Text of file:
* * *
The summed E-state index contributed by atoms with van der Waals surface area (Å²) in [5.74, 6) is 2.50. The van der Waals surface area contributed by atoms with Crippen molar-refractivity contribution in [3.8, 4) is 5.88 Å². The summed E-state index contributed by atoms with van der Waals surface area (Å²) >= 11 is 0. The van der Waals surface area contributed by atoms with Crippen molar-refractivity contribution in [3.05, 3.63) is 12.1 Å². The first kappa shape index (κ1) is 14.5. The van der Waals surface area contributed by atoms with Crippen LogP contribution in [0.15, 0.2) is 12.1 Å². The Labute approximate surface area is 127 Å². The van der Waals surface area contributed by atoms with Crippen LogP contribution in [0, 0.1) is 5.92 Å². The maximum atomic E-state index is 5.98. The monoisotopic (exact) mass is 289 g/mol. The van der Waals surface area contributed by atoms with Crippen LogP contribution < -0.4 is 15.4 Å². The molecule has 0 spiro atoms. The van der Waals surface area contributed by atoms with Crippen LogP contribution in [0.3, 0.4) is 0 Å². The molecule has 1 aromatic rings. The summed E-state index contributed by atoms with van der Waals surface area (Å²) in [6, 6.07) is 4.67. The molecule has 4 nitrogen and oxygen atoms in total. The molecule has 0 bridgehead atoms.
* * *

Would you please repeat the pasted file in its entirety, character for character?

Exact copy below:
The summed E-state index contributed by atoms with van der Waals surface area (Å²) in [5.74, 6) is 2.50. The van der Waals surface area contributed by atoms with Crippen molar-refractivity contribution in [3.8, 4) is 5.88 Å². The summed E-state index contributed by atoms with van der Waals surface area (Å²) >= 11 is 0. The van der Waals surface area contributed by atoms with Crippen molar-refractivity contribution in [3.05, 3.63) is 12.1 Å². The first kappa shape index (κ1) is 14.5. The van der Waals surface area contributed by atoms with Crippen LogP contribution in [0.15, 0.2) is 12.1 Å². The Labute approximate surface area is 127 Å². The van der Waals surface area contributed by atoms with Crippen LogP contribution in [0, 0.1) is 5.92 Å². The maximum atomic E-state index is 5.98. The monoisotopic (exact) mass is 289 g/mol. The van der Waals surface area contributed by atoms with Crippen LogP contribution < -0.4 is 15.4 Å². The molecule has 0 spiro atoms. The van der Waals surface area contributed by atoms with Crippen LogP contribution in [0.3, 0.4) is 0 Å². The molecule has 1 aromatic rings. The summed E-state index contributed by atoms with van der Waals surface area (Å²) in [6, 6.07) is 4.67. The molecule has 4 nitrogen and oxygen atoms in total. The molecule has 0 bridgehead atoms.